I will tell you if things need to be rewritten, I will tell you if goals need to be added, I will tell you if wording needs to be changed so that it’s more in line with what Florida does. The purpose of all that will be for you to work with your school in your home state before you leave, and get an IEP that’s really written very well before you come down here. So you can work with your existing team, explain what you’re doing. You’re moving, you’re coming to Florida. You’ve been talking to an advocate. There’s some things that need to be clarified and strengthened on this IEP so that when you come down to Florida, the chances of them removing it from the IEP are slim to none. Then you will meet with your team up there, rewrite the IEP, have it be a stronger document. Then you can come down here to Florida, okay?
Now, for all of you families who have already moved down here to Florida, and if you’re coming to Florida, the most important thing I can tell you is do not go into your first IEP meeting by yourself. Please make sure you take an advocate. I of course would recommend myself, but honestly, I don’t care. If you find another advocate that is experienced and knowledgeable and you trust by all means, take them. Please take someone with you because… Please, this goes without saying, not all advocates are created equal. You want an advocate who knows how to go into a meeting and stand firm and negotiate with the school system so that your child’s IEP is not compromised. You want an advocate to go with you to make sure that what the school is telling you they’re going to provide, is the service that your child is currently receiving on their IEP.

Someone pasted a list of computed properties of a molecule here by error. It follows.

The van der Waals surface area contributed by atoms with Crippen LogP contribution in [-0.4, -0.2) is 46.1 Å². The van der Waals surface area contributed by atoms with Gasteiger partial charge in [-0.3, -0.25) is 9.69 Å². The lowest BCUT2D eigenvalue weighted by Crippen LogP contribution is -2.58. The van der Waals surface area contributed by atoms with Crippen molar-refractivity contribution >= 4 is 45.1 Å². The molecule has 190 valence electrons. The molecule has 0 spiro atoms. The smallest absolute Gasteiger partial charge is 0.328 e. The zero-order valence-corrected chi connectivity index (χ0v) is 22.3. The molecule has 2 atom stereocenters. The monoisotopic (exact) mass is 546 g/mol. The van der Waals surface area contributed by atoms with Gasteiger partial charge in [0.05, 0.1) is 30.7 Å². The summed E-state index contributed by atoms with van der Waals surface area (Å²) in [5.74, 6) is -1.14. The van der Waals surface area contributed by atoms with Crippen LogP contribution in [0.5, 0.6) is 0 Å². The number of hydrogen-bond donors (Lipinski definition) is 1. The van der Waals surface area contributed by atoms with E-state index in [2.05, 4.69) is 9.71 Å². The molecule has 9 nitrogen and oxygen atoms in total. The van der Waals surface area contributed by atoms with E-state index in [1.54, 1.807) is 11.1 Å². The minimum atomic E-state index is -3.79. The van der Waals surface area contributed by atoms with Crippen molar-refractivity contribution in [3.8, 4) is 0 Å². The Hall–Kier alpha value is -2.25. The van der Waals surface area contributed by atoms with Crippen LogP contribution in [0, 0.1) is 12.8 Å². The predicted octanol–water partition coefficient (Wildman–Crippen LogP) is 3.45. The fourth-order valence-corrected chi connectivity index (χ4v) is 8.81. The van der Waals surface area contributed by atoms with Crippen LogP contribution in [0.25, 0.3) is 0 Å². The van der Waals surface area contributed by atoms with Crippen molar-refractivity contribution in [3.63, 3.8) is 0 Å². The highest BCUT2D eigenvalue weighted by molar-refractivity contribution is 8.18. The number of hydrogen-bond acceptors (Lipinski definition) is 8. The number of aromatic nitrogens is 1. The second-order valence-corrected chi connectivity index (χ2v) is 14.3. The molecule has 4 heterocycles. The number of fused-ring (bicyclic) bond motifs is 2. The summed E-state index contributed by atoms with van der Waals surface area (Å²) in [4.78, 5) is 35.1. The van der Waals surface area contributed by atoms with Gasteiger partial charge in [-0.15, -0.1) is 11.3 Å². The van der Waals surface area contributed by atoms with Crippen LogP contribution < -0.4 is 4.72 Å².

What does that mean? Let me give you an example. So let’s say in your home state where you’re coming from, your child’s receiving 30 minutes of reading support every day. Let’s just say an hour, an hour of reading support every day with an EMC teacher, that special education teacher meets with your child an hour every day in order to help with reading skills. That’s what’s written on your IEP, and you come down to Florida. In the meeting, they say, “Okay, yes, we can. We’ll make sure that that happens. Absolutely. We have a special education teacher and she’ll go into your classroom.”